Follow Along on a Guided Tour of Venice with the Antiques Diva & Co. Team



A room in Palazzo Rocco.I held a centuries-old textile with beaded embroidery and I was amazed. Here I was in 2016 holding something so old and so rare! Not something I would likely encounter in Connecticut but something that reminded me of Venice’s rich and varied history. In fact, as I looked around the home of renowned antiques dealer Monica Zecchi, it became clear that my day with the Antiques Diva team was off to a great start. Access to dealers, collectors and one-of-a-kind shops in Venice like this is the hallmark of the itineraries I was invited to sample with Antiques Diva & Co. My guides were the Antiques Diva herself, Toma Clark Haines; and Orseola Barozzi and Chiara Zanella—both of whom were not only born in Venice but grew up in the antiques world. Antiques Diva & Co. provides personalized antiques-buying tours in Europe and Asia.

Toma Clark Haines, Orseola Barozzi, and Chiara Zanella.After my first stop at Monica Zecchi’s home, I went to her showroom where each piece was more magical than the last. A 17th-century armoire; a Renaissance painting of a nobleman; heavily carved candelabras; and rich tapestries filled the place from floor to ceiling. While the antiques caught my eye, it was her stories that held me spellbound. I was learning about history firsthand from an insider. Before I could get lost in the endless rooms, my guides switched gears and periods with our next stop at Novello Art Gallery, which offers midcentury modern furniture and lighting. My eyes immediately fixated on a 1950s console that was leather and wood with doors that revolved to reveal wood shelves. Many of the pieces I could envision in any of the homes on these pages.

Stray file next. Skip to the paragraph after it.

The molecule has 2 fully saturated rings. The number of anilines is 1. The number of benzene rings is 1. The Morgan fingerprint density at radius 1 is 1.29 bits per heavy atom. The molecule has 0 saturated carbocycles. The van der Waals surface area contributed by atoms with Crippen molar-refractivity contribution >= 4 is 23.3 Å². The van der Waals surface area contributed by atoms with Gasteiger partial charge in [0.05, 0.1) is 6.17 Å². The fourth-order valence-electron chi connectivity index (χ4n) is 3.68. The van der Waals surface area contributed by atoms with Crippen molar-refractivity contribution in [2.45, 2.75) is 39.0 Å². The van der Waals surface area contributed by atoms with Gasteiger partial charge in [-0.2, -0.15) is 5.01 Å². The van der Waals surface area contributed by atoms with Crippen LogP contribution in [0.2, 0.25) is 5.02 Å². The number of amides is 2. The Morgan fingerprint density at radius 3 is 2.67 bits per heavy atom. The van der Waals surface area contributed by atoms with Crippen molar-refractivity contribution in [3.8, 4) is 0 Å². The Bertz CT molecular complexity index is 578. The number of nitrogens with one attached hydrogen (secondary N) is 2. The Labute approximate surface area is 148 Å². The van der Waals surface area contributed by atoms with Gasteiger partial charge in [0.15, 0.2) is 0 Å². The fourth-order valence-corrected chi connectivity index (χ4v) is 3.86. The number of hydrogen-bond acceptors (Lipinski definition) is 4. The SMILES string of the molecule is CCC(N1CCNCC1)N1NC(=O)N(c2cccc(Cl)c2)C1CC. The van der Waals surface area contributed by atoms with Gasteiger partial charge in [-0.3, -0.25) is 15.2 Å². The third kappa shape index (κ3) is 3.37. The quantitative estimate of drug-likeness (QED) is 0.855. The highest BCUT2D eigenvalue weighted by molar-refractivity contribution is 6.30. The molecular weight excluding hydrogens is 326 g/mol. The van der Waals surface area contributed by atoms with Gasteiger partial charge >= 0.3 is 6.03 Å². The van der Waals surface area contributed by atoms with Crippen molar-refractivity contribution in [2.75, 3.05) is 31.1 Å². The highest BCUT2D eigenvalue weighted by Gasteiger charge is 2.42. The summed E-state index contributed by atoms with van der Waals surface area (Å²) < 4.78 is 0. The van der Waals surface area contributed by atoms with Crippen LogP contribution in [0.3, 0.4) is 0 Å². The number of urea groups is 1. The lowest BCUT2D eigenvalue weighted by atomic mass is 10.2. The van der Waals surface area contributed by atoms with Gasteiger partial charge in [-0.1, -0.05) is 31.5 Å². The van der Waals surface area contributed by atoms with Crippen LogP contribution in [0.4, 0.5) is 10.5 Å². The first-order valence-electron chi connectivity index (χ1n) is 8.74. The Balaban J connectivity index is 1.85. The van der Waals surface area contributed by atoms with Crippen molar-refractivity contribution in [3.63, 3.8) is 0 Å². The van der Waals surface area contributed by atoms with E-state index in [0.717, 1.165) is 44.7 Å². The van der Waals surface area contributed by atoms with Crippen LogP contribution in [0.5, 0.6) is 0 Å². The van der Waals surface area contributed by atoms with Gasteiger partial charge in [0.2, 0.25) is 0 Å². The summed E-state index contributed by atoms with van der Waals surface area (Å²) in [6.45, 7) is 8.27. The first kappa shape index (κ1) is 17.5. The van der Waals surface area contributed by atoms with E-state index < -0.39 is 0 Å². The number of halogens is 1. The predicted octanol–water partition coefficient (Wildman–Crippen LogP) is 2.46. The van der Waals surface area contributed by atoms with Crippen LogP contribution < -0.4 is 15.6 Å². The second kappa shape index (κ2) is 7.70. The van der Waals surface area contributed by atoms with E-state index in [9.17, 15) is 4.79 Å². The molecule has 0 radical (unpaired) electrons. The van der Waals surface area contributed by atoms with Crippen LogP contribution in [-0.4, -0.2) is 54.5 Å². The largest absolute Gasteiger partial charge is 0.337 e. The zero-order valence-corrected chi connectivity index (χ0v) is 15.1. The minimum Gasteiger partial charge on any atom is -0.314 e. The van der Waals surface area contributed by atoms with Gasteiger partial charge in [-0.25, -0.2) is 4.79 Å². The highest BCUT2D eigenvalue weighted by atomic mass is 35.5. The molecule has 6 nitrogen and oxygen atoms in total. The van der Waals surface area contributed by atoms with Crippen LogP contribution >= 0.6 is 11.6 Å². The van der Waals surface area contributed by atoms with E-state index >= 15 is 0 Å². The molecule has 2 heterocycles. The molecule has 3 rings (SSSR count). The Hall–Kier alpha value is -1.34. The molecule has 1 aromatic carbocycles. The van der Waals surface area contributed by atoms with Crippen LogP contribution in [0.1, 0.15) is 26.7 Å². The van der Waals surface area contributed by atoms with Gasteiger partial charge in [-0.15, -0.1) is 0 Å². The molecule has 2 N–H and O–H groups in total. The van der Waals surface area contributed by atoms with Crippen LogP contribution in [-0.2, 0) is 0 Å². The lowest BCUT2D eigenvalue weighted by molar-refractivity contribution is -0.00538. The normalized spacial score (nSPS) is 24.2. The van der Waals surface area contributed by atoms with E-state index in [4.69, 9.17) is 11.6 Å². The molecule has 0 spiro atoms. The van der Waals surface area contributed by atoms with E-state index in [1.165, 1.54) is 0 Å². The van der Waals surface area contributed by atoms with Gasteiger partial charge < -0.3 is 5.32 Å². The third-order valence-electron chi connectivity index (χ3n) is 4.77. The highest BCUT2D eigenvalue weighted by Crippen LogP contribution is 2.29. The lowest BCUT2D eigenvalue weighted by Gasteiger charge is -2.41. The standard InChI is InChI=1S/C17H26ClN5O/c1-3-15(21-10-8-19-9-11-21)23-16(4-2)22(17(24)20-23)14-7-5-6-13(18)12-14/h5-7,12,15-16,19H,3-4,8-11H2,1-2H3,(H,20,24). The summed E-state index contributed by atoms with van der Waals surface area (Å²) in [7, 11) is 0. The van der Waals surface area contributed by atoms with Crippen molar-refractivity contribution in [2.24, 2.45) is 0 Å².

Antiques from Monica Zecchi's showroom.Our next stop, on the Grand Canal, was Palazzo Rocco where Princess Diana stayed when visiting Venice. The contessa graciously gave me a tour of her beautiful home. Beyond the incredible views of the canal were the beautiful interiors filled with antiques, including a small table in one of the bedrooms. It looked like a lacquered piece but the contessa pointed out that it was not lacquer but what is called Lacca Povera. My guides translated it as poor man’s lacquer that was created using printed-paper images pasted on a painted furniture surface then coated with varnish. Not many examples of this technique are still around, but occasionally you will see a piece in a very stylish home.

We crossed many canals to reach our final stop, the trendy new restaurant, Local, which was a pleasure. The bright, contemporary space was a sharp contrast to the interiors I had just visited. I had earned this multicourse feast of cuttlefish, a Venetian risotto, polenta with baccala. As I sat there and thought about my adventures, I began to feel not like a visitor but more like an insider. Venice, after all, seems like the city where goods from around the world seem at home. And I was a local.    


Ravioli with Guinea fowl, red shrimp, coconut and lime.The Antiques Diva Selects…


Where to eat: For a truly local experience ask the owner, Luca, for his locally grown in-season recommendations. Ristorante Local, ristorantelocal.com.

Where to stay: Why stay at a hotel when you can stay in a palazzo? Truly Venice Short Term Vacation Apartment Rentals, trulyveniceapartments.com.

Must visit: Palazzo Fortuny is a good example of Gothic architecture in Venice, fortuny.visitmuve.it/en/home.

A version of this article appeared in the September 2016 issue of CTC&G (Connecticut Cottages & Gardens) with the headline: The Insider.

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